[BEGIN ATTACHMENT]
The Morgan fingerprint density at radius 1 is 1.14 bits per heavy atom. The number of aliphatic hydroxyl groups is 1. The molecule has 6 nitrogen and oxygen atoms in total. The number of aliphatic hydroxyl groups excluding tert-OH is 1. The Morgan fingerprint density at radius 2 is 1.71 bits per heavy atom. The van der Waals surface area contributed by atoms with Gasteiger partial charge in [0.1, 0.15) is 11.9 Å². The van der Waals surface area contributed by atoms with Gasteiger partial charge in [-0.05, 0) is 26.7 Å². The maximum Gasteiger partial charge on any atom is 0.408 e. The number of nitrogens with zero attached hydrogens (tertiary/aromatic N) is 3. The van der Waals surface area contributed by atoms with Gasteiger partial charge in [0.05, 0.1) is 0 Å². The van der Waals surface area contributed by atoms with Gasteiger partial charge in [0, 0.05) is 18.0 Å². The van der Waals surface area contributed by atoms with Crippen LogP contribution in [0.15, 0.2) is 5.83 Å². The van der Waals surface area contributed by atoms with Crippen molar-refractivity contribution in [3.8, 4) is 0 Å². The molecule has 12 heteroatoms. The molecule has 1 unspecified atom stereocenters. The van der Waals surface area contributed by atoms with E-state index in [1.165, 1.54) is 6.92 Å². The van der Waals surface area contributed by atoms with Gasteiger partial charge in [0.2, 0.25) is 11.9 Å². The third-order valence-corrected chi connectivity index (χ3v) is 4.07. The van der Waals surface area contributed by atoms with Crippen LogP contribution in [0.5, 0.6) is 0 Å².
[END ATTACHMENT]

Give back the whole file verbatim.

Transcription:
The Morgan fingerprint density at radius 1 is 1.14 bits per heavy atom. The number of aliphatic hydroxyl groups is 1. The molecule has 6 nitrogen and oxygen atoms in total. The number of aliphatic hydroxyl groups excluding tert-OH is 1. The Morgan fingerprint density at radius 2 is 1.71 bits per heavy atom. The van der Waals surface area contributed by atoms with Gasteiger partial charge in [0.1, 0.15) is 11.9 Å². The van der Waals surface area contributed by atoms with Gasteiger partial charge in [-0.05, 0) is 26.7 Å². The maximum Gasteiger partial charge on any atom is 0.408 e. The number of nitrogens with zero attached hydrogens (tertiary/aromatic N) is 3. The van der Waals surface area contributed by atoms with Gasteiger partial charge in [0.05, 0.1) is 0 Å². The van der Waals surface area contributed by atoms with Gasteiger partial charge in [0, 0.05) is 18.0 Å². The van der Waals surface area contributed by atoms with Crippen LogP contribution in [0.15, 0.2) is 5.83 Å². The van der Waals surface area contributed by atoms with Crippen molar-refractivity contribution in [3.8, 4) is 0 Å². The molecule has 12 heteroatoms. The molecule has 1 unspecified atom stereocenters. The van der Waals surface area contributed by atoms with E-state index in [1.165, 1.54) is 6.92 Å². The van der Waals surface area contributed by atoms with Gasteiger partial charge in [0.2, 0.25) is 11.9 Å². The third-order valence-corrected chi connectivity index (χ3v) is 4.07. The van der Waals surface area contributed by atoms with Crippen LogP contribution in [0.5, 0.6) is 0 Å².